Although I am often critical of Christianity, I know that Christianity has hardly ever promoted infanticide. The Spaniards mentioned by Russell (1957)2, who baptized then slaughtered their babies, are in a minority. But there are also some cases where baby killing has been commanded (and/or caused) by God in The Bible:
Exodus 4:22-23: "Then you must tell him that I, the Lord, say, 'Israel is my first born son. I told you to let my son go, so that he might worship me, but you refused. Now I am going to kill your first-born son.'"
Numbers 31:17: (Moses) "Now therefore kill every male among the little ones, and kill every woman that hath known man by lying with him" (in other words: women that might be pregnant).
1 Samuel 15:1-8: "Now listen to what the Lord Almighty says. He is going to punish the people of Amalek because their ancestors opposed the Israelites... : With 210000 soldiers they killed all the men, women, children, babies, cattle, camels and donkeys."
2 Samuel 12:11-19: "Thus saith the Lord, Behold, I will raise up evil against thee ... the child also that is born unto thee shall surely die. ... And it came to pass on the seventh day, that the child died. ... David said unto his servants, Is the child dead? And they said, He is dead."
It seems that in practice and in theory, Christianity does allow infanticide. The "Do not kill" commandment is not absolute or completely binding. If the intentions are good and Godly then, and demonstrated in the Bible, infanticide is indeed allowed by God.
Reincarnation could befall babies who die before facing life. If it is the case that there is a purpose for evil and suffering, then, those who are not yet ready to enter heaven can return to live another life where they continue on their journey towards readiness. Belief in reincarnation solves the problems presented on this page. It means that there is a purpose to life, that the experience of suffering and the tests of life serve a purpose for a greater good. Infanticide is then a disservice to our loved ones because it delays their entry to heaven, rather than accelerates it. If reincarnation occurs, life and evil and suffering make a lot more sense, as do our moral inhibitions against killing babies.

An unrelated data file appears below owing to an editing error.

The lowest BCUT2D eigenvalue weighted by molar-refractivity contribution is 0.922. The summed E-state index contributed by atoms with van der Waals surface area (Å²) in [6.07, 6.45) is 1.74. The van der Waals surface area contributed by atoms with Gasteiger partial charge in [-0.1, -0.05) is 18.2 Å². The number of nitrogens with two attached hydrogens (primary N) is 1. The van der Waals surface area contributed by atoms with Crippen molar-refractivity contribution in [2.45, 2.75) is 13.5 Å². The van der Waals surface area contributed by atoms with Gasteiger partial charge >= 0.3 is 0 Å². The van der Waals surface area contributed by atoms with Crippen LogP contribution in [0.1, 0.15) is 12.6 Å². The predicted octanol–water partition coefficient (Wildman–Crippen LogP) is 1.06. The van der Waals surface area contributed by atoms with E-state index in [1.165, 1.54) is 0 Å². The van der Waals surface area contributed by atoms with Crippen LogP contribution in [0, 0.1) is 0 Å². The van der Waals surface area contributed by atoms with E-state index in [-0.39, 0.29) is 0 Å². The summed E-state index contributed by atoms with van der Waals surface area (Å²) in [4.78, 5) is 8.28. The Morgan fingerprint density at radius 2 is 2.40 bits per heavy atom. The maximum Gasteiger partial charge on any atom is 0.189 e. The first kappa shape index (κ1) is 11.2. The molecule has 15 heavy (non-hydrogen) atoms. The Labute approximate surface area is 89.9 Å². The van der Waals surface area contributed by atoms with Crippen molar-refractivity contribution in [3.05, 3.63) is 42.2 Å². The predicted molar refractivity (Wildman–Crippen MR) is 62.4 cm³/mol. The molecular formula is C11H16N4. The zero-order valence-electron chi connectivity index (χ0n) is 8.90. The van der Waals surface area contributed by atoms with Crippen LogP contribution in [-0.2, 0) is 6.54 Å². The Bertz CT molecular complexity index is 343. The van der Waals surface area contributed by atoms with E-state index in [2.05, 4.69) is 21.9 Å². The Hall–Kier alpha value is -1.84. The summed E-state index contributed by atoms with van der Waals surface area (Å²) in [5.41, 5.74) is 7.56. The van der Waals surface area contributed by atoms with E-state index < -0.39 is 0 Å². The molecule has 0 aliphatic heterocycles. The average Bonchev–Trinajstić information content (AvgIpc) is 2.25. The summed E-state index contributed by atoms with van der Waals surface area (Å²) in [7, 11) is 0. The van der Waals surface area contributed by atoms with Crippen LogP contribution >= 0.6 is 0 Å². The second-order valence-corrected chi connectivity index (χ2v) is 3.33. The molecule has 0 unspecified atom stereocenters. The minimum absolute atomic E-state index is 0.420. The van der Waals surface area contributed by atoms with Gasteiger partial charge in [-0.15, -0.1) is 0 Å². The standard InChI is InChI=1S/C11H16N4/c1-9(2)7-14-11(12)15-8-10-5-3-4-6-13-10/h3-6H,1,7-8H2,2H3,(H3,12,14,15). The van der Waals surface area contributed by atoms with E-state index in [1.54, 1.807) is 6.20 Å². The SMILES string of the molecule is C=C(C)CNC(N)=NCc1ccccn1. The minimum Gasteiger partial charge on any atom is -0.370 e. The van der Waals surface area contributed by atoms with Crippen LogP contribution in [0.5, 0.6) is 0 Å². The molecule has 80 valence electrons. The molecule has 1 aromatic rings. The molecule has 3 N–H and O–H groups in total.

“Universalism is the belief that all people can be saved, and that all people enter into heaven independently of their religion and of the knowledge they happened to gain during life. If a creator-God is responsible for the world, then, universal salvation from pain and suffering for all beings, is a requirement of benevolence. In other words, god cannot be perfectly good until all people are saved from the suffering that god itself made possible.
Universalism combined with reincarnation seems consistent with a loving creator. It will send us back to Earth to try again rather than sending us to hell to be punished, until, eventually, everyone is saved. It is more loving, more perfect, if a God is infinitely patient with us, until every last living being has attained heaven. Of course, this is a highly problematic situation as long as the population of the Human race increases at a great rate, but, this website is largely concerned with monotheism, and reincarnation is generally a feature of atheist religions such as Buddhism or polytheistic ones.”
“To the present day, all theodicies have failed to explain why a good god would create evil, meaning that the existence of evil is simply incompatible with the existence of a good god. After thousands of years of life-consuming passion, weary theologians have not formulated a new answer to the problem of evil for a long time. The violence of the natural world, disease, the major catastrophes and chaotic destruction seen across the universe and the unsuitability of the vastness of reality for life all indicate that god is not concerned with life, and might actually even be evil. Failure to answer the problem of evil sheds continual doubt on the very foundations of theistic religions.”
The Bible (NIV). The NIV is the best translation for accuracy whilst maintaining readability. Multiple authors, a compendium of multiple previously published books. I prefer to take quotes from the NIV but where I quote the Bible en masse I must quote from the KJV because it is not copyrighted, whilst the NIV is. [Book Review]
Russell, Bertrand. (1872-1970)
Why I am not a Christian (1957). Quotes from Fourth Impression of 1967 edition, 1971, Unwin Books.